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I have used both Hudson and Jenkins. I have been following both change lists.

I still think we made the right choice by moving from Hudson to Jenkins. The Hudson core developers are now working on Jenkins. Those who are still employed by Oracle are the ones mainly supporting Hudson (as far as I am aware the Apache Maven people are contributing fixes as well).

I've filed a number of bugs back in the Hudson era. I can tell you most of them were resolved in Jenkins. Many months after their resolution, the Hudson people fixed or asked for further input on those particular bugs.

The majority of the plugin developers (almost all, that is) have migrated their plugins to Jenkins and now support Jenkins mainly. In terms of plugins Jenkins is developing much, much faster. There are now some paid plugins provided by Cloudbees.

As far as I am aware, the open source community has moved in it's majority to Jenkins.

Some companies who prefer to have paid support and don't want the hassle of migrating to Jenkins are still using Hudson. Frankly, I don't see why. Jenkins has commercial support too from Cloudbees, which is where Kohsuke Kawaguchi (the creator of Hudson) now works. Cloudbees now even have a free service for hosting GitHub hosted projects in their cloud. They let your OSS projects build for free! :)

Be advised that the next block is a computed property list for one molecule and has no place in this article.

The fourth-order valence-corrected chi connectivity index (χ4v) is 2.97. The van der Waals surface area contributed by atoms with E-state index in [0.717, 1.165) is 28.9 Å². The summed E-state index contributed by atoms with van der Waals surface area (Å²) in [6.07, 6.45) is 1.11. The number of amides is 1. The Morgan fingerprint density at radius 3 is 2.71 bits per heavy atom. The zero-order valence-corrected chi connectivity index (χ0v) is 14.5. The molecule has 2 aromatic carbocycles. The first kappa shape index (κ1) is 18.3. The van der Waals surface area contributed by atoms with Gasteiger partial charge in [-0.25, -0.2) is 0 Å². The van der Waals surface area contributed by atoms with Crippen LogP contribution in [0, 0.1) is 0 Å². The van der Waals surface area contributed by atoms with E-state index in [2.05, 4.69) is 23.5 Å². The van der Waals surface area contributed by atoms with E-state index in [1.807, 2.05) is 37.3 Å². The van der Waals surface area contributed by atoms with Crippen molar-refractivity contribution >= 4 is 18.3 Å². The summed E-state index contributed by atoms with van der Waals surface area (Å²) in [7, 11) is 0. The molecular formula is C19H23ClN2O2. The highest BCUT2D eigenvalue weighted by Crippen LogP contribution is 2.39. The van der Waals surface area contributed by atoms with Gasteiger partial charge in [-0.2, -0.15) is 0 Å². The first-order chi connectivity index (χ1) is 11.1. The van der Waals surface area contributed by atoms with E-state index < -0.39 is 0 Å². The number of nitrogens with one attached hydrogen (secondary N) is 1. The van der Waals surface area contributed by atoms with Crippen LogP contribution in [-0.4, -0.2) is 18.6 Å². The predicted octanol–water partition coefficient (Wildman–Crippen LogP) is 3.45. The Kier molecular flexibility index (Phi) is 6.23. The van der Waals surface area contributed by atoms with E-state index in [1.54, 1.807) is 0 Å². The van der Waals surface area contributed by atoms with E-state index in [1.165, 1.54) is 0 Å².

Jenkins has improved it's support for the cloud. As mentioned above, Cloudbees also provide this SaaS in the cloud. I am not sure if and to what extent Hudson supports this. I think they're not so advanced at the moment; whatever the case, Hudson doesn't provide a SaaS for the cloud, as far as I am aware.

My opinion is that if you have to pick one, it should be Jenkins.

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I think http://stackoverflow.com/a/5970813/556520 answers a lot of important questions about the hudson vs jenkins issue. The topic explains both sides of the situation with pros and cons for each product.

From personal experience working with CI for years, and recently started developing for Hudson, I would stick with the stable version of hudson just because jenkins is doing more development and support for their cloudbees service, where hudson has moved to the eclipse foundation and is not developing for a service. That's just my $0.02.

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Yes, thank you. But those answers is for 201--2011. The situation could change in 2012. –  Vladimir Bezugliy Jul 12 '12 at 7:08
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Cloudbees and Jenkins are separate and independent entities. Why not stick with Jenkins which, as you mention, has more features, but go for the stable LTS release? –  Christopher Orr Jul 28 '12 at 20:51
    
As long as cloudbees developments are good from the product, I don't undertand what could be the issue there. With Oracle involved, there was clearly an issue as Oracle where more concerned about their profit and less about the product roadmap. –  JAR.JAR.beans Nov 25 '12 at 20:47